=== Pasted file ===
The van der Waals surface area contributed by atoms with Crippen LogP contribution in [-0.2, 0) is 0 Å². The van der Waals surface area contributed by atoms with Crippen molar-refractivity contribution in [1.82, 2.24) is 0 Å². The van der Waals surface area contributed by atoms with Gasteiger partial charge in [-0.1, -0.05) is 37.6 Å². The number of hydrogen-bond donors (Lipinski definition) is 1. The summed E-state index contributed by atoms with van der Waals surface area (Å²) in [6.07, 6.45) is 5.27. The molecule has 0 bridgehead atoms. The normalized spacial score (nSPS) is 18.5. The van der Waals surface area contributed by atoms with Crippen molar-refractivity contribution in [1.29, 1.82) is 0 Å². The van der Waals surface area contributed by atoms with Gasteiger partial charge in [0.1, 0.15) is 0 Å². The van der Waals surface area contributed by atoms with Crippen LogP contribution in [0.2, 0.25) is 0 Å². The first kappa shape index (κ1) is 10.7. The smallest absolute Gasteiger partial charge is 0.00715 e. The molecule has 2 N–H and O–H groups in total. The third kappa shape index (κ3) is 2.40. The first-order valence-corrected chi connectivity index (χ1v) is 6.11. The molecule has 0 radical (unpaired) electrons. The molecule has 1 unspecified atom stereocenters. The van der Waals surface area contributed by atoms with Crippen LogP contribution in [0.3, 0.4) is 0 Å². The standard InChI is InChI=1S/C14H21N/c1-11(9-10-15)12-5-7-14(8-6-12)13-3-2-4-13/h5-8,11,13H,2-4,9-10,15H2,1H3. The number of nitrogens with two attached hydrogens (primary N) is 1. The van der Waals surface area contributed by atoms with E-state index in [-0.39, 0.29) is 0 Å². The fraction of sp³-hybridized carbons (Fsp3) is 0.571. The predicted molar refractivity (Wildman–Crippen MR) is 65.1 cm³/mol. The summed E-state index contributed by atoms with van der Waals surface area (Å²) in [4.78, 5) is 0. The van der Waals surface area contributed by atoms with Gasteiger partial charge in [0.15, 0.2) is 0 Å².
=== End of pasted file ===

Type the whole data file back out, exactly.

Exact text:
The van der Waals surface area contributed by atoms with Crippen LogP contribution in [-0.2, 0) is 0 Å². The van der Waals surface area contributed by atoms with Crippen molar-refractivity contribution in [1.82, 2.24) is 0 Å². The van der Waals surface area contributed by atoms with Gasteiger partial charge in [-0.1, -0.05) is 37.6 Å². The number of hydrogen-bond donors (Lipinski definition) is 1. The summed E-state index contributed by atoms with van der Waals surface area (Å²) in [6.07, 6.45) is 5.27. The molecule has 0 bridgehead atoms. The normalized spacial score (nSPS) is 18.5. The van der Waals surface area contributed by atoms with Crippen molar-refractivity contribution in [1.29, 1.82) is 0 Å². The van der Waals surface area contributed by atoms with Gasteiger partial charge in [0.1, 0.15) is 0 Å². The van der Waals surface area contributed by atoms with Crippen LogP contribution in [0.2, 0.25) is 0 Å². The first kappa shape index (κ1) is 10.7. The smallest absolute Gasteiger partial charge is 0.00715 e. The molecule has 2 N–H and O–H groups in total. The third kappa shape index (κ3) is 2.40. The first-order valence-corrected chi connectivity index (χ1v) is 6.11. The molecule has 0 radical (unpaired) electrons. The molecule has 1 unspecified atom stereocenters. The van der Waals surface area contributed by atoms with Crippen LogP contribution in [0.3, 0.4) is 0 Å². The standard InChI is InChI=1S/C14H21N/c1-11(9-10-15)12-5-7-14(8-6-12)13-3-2-4-13/h5-8,11,13H,2-4,9-10,15H2,1H3. The number of nitrogens with two attached hydrogens (primary N) is 1. The van der Waals surface area contributed by atoms with E-state index in [-0.39, 0.29) is 0 Å². The fraction of sp³-hybridized carbons (Fsp3) is 0.571. The predicted molar refractivity (Wildman–Crippen MR) is 65.1 cm³/mol. The summed E-state index contributed by atoms with van der Waals surface area (Å²) in [4.78, 5) is 0. The van der Waals surface area contributed by atoms with Gasteiger partial charge in [0.15, 0.2) is 0 Å².